Teachers' Resources

Teach your pupils how to build a giant nest, create a butterfly garden or make their own family tree!

The resources provided here have been submitted by Heritage Experts, teachers or prepared by other educational organisations. The resources are both fun and educational and are designed to inspire and develop an appreciation and curiosity about Ireland’s wonderful natural and cultural heritage.

Resources can be searched for under the following categories:

Living things (Science)

Veggie Delight

Living things (Science) / Science

Encourage the children to recognise what they are eating and where it comes from. Explain the difference between root and leaf vegetables and the importance of eating their five portions of vegetables a day through using the resources below.

Things To do
1.    Download the activity sheet Veggie Delight Worksheet below and ask the children to name the vegetables and everyday foods that are made from the products.
2.    Download the Maps of Ireland handout below and ask the children which county the vegetables come from.
3.    Look at a map of the world and ask the children which country their favourite fruit comes from.

The Sun!

Natural environments (Geography), Living things (Science), Energy and forces (Science) / Science

It’s big and round and keeps us warm, but find out what else the sun can do!

Things To do
1.    Tell the time?
You will need:

  • A bowl, a straight stick, some small pebbles, rocks, watch or clock

Directions:

  • Find a sunny spot in the grass and put the stick in the ground (make sure it is straight).
  • Throughout the day, place a rock for each hour indicating where the shadow falls at that time.
  • Now your sundial is ready to use. When you want to tell the time, just look for the shadow

2.    Download and printout the Sundial Worksheet below on card and make a sun dial.
You will need:

  • Cardboard, scissors and sellotape.

Directions:

  • Cut out the dial plate and the gnomon.
  • Cut a slit in the dial plate along the dotted line.
  • Score alone the dotted lies on the gnomon. Fold along these lines. Slide the folded gnomon into the slit in the dial plate and stick the gnomon flaps to the bottom of the dial plate with sellotape.
  • Take the sundial to a sunny place and place it in a north-south direction.
  • The gnomon should cast a shadow and you will be able to tell the time (Don’t forget to calculate in daylight savings time where appropriate).

The Secret Diary Of Biodiversity

Environmental awareness and care (Geography/Science), Living things (Science) / Science

With so many opportunities to enjoy the outdoors during the summer months, we could easily be fooled into thinking that biodiversity only makes an appearance during summer, but of course we know different.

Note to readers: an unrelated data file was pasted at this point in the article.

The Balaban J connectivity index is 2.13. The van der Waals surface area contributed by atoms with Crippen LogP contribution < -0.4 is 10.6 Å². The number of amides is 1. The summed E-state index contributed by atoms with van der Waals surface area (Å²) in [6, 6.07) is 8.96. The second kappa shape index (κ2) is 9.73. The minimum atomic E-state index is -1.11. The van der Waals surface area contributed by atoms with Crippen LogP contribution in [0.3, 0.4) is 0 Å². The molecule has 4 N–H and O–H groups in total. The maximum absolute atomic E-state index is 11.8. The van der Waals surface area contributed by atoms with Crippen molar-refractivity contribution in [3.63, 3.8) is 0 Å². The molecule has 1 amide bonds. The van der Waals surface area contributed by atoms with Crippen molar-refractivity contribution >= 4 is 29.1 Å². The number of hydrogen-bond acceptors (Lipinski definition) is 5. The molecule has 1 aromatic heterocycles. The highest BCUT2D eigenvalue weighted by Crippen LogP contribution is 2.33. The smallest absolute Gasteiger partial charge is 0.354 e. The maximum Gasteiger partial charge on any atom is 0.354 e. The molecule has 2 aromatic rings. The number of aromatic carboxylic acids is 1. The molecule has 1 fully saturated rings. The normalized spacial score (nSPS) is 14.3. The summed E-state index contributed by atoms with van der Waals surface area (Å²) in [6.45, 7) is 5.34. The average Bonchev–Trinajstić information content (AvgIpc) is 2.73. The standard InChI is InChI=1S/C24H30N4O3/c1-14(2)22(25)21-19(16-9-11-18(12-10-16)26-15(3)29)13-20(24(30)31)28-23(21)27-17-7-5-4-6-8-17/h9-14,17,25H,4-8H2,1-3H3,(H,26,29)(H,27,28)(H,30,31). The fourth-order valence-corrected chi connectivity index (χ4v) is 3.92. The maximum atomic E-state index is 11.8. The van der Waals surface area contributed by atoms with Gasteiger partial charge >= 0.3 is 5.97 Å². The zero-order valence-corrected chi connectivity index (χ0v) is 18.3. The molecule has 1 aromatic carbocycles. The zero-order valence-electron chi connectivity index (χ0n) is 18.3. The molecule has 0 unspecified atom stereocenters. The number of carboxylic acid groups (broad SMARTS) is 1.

From the time when swallows start gathering on telephone lines to make the journey to Africa, right through to the first one arriving back on our shores and signalling the beginning of summer, there is still so much to see and enjoy. Can you remember, or imagine, getting your first diary as a child, and keeping it for a year

Shane Casey, Biodiversity Officer, Clare County Council gives us a little glimpse of what adventures might be encountered each month in the PDF below!

The River Nore

Natural environments (Geography), Environmental awareness and care (Geography/Science), Living things (Science) / Science, History, Geography

The Heritage Office of Kilkenny County Council has developed eight lesson plans, which will be useful for teachers of 4th, 5th and 6th class groups, on aspects of the River Nore's heritage. They are designed to be used in conjunction with the ‘Explore the Nore’ poster (downloadable below).

The river Nore (An Fheoir) rises in the Devil’s Bit Mountain in Co. Tipperary. It then flows through County Laois and enters County Kilkenny at the townland of Ballynaslee. It flows through Co. Kilkenny, before flowing into the River Barrow a few kilometres north of New Ross. 

It is known as one of the Three Sisters Rivers (Barrow, Nore, Suir). The River Nore is 140km in length and drains an area of approximately 861 hectares. It has a very steep gradient, but this is lessened by the many weirs built along its length.

This project is kindly supported by the Kilkenny Education Centre and the Heritage Council.

Story Time With Nature!

Environmental awareness and care (Geography/Science), Living things (Science) / Science

Shane Casey, the Biodiversity Officer for Clare County Council has provided us with some of his entertaining children's stories inspired by nature! 

Alfred's Big Adventure is all about the antics of an ant, which takes place in the great expanse of a back garden! It's a great way of engaging younger pupils with what's going on just outside their backdoor. 

The Secret Diary is aimed at slightly older children and contains some funny and engaging commentaries on the changing seasons, a really lovely way to engage children with the changes taking place in nature throughout the year. 

The Agony 'Ant' is great fun and highly entertaining. Children should get a real kick out of the disgruntled inhabitants of the natural world, including a very upset tree who wants advice on how to rid himself of the nesting 'squatters' on his branches!

Skellig Michael

Natural environments (Geography), Environmental awareness and care (Geography/Science), Living things (Science) / Science, Geography

Skellig Michael, comprising a well-preserved monastery and a remote hermitage perched on a rock in the Atlantic, is the most spectacularly situated of all the early medieval Irish monastic sites. The island’s isolation has helped to preserve and protect the monastic remains, allowing the visitor to marvel at the remarkable achievements of the monks.

Skellig Michael is also an internationally renowned site for breeding seabirds with its steep rock slopes and cliffs providing nesting places for a variety of seabirds. It is this combination of cultural and natural history which imbues the island with a strong sense of beauty and spirituality. When inscribing the site on the World Heritage List in 1996 UNESCO described Skellig Michael as a unique example of early religious settlement which illustrates, as no other site can, the extremes of Christian monasticism.

The Salty Sea

Natural environments (Geography), Environmental awareness and care (Geography/Science), Living things (Science) / Science, Geography